Monday, May 17, 2010

"deadwood" meets "harry potter"?

i was planning to write about something other than a book on monday but i haven't managed to find time -- or energy -- to watch 44 inch chest or to finish the new rsc production of hamlet from 2009. (although i watched the first two acts -- just about -- last night and i have to say that, biased as i am, i think david tennant deserved pretty much every accolade he got. he's amazing.)

but anyway that's for a later day when it isn't so lovely out and the temptation to go for long (somewhat limping) walks isn't so great. i'm looking upon my recently wrenched ankle as a reason to investigate new coffee shops along my usual walk routes since it really is unreasonable to expect someone to stay inside during one of boston's two nice seasons which last about, oh, a generous two weeks at most?

in any case, the topic for discussion this monday is caroline stevermer's a scholar of magics, a sort of sequel to a college of magics -- if you have a good solid title pattern going, why break it right? but seriously, scholar is great fun -- instead of following on directly from the last events in college, scholar picks up sometime later and, instead of following faris, our first heroine, which would have been fun but possibly a bit frustrating, scholar follows jane brailsford. now, i didn't mention jane very much in my earlier review of college, but she's one of the best parts. she's faris's fellow scholar/friend/companion/chaperone/teacher/general aide-de-camp. she's very english and sort of like a cross between harriet vane, amelia peabody, and mary russell. a good combination, i hasten to add!

the plot outline runs something like: in the first book you got to see greenlaw, which is the girls' school for magic; now you get to see glasscastle which is the boys' school for magic because this is england (nominally) and we couldn't have any naughty co-ed mingling. no no no. absolutely not. a*hem*. anyway. one of our protagonists is jane, sent back to england by faris to try and resolve an issue with the warden of the west; the other is samuel lambert, an american sharpshooter working temporarily at glasscastle on some mysterious magical project.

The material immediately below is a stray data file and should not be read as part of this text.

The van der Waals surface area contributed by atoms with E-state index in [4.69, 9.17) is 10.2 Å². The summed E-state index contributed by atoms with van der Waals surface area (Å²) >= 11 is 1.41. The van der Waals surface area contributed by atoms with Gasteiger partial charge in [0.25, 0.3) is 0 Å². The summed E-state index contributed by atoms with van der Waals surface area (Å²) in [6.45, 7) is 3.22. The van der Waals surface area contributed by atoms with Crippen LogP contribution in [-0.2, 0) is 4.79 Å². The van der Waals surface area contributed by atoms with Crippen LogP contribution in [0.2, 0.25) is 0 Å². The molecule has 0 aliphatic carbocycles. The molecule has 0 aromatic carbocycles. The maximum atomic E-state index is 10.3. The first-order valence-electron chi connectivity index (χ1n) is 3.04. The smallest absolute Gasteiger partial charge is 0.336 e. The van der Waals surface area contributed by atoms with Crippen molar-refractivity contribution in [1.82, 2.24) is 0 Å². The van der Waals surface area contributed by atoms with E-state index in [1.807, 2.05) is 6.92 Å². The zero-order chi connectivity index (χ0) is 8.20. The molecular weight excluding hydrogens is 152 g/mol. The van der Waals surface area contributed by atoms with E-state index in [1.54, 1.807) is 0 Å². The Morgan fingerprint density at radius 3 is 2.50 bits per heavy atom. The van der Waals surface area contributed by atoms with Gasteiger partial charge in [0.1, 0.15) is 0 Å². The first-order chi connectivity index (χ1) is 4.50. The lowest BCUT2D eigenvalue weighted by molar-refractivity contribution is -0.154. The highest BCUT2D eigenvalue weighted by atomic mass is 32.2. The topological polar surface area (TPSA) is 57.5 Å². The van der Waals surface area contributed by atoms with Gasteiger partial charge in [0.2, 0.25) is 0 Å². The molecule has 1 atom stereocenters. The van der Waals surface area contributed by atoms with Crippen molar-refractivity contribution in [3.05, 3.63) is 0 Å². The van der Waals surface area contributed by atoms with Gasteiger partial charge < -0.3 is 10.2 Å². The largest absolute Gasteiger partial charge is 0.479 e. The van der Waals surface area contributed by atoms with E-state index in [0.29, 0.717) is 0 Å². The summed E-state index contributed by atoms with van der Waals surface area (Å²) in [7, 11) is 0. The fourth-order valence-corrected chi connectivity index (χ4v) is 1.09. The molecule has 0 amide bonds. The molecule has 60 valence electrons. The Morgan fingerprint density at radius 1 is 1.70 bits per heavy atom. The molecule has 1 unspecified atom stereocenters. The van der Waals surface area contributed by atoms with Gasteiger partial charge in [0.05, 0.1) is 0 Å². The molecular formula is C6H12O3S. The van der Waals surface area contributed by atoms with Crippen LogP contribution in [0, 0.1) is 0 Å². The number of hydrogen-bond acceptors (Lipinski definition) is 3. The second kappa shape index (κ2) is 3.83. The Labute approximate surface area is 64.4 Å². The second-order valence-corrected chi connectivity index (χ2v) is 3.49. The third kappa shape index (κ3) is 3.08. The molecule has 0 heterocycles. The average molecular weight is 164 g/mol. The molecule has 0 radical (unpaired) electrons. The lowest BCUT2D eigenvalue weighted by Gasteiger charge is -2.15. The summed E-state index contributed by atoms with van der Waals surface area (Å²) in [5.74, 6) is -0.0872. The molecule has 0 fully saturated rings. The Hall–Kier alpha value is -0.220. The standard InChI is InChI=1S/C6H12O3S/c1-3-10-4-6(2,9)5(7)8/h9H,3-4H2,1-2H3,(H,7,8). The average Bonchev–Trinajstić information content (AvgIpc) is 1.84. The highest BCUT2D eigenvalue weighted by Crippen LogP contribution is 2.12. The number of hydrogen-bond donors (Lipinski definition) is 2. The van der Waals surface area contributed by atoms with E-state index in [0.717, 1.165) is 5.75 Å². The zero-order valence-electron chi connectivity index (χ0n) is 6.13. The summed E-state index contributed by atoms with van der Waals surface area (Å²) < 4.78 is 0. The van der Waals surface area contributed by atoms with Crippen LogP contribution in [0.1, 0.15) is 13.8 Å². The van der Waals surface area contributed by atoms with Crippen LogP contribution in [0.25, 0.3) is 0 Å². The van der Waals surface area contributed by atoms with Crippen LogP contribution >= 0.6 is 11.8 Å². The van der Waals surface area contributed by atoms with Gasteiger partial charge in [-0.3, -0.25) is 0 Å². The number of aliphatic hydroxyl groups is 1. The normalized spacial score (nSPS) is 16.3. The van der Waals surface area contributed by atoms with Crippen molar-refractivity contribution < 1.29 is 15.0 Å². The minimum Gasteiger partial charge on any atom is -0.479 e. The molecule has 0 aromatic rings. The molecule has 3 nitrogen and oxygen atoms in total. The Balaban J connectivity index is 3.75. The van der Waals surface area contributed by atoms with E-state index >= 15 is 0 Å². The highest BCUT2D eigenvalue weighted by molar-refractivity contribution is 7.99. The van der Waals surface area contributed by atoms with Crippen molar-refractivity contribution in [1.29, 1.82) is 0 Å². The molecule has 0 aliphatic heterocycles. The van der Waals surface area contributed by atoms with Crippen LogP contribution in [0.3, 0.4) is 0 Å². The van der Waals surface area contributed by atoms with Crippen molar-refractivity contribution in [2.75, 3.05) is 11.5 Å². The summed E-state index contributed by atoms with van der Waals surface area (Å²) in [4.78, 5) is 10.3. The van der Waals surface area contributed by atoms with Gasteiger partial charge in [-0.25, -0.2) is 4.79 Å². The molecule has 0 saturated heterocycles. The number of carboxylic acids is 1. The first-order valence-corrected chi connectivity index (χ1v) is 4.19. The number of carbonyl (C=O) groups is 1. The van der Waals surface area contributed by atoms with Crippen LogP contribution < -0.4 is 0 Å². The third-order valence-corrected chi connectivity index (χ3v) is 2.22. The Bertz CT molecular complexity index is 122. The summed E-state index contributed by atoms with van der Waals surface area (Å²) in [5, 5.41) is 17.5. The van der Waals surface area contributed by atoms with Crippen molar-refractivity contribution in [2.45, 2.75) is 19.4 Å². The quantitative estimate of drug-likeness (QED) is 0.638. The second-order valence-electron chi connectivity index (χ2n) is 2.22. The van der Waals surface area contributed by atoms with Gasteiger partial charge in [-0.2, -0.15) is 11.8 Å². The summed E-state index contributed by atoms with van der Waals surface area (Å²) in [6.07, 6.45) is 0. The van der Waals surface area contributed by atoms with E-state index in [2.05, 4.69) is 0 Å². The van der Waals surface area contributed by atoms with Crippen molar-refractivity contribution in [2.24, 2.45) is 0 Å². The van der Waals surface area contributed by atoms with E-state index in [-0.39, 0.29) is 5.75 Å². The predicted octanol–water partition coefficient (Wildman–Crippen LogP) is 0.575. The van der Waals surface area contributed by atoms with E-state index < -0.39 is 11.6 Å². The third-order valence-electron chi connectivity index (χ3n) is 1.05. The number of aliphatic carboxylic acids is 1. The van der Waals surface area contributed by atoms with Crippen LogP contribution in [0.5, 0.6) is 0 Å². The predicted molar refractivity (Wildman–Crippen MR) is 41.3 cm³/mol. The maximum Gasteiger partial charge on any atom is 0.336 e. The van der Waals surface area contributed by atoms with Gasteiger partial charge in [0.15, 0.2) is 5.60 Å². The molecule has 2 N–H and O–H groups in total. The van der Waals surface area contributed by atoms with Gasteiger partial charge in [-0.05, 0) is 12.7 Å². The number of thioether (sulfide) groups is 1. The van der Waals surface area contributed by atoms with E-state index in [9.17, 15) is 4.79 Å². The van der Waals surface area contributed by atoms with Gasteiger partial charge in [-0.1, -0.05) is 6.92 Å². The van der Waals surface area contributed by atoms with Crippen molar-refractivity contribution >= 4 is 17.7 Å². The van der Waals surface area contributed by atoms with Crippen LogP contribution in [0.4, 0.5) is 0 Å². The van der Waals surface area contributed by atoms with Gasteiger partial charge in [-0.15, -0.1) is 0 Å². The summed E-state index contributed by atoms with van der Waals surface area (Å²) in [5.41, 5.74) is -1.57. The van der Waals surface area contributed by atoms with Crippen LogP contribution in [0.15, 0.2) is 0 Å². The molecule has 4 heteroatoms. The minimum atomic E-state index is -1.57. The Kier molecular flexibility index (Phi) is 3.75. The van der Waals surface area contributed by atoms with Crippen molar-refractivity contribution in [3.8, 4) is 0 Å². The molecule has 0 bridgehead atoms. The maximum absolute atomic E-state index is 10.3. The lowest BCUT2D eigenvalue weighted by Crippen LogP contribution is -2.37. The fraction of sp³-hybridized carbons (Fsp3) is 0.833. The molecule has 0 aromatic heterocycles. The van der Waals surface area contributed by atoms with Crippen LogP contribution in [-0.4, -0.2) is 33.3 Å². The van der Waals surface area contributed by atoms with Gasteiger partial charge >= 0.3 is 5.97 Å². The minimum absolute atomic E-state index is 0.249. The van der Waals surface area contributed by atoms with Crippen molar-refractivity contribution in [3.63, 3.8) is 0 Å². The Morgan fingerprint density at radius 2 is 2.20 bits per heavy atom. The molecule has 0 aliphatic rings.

there's the same kind of marvellous dialogue that kept me reading even through the dry spots in college and -- three cheers! -- far fewer dry spots! glasscastle is a much more regimented, faintly misogynist, rather unsympathetic place to focus half the novel, but some of the people in it -- including lambert, who falls in love with the place -- are very lovingly drawn and it's rather hard to dislike them even when they're making fairly obviously stupid claims about the capacity of women vs. men. plus jane's almost always on hand to disprove them which is just awesome.

scholar also moves a fair bit faster than college -- i read it comfortably in an afternoon and once the pace gets going -- a few chapters in -- it's a very seductive read.

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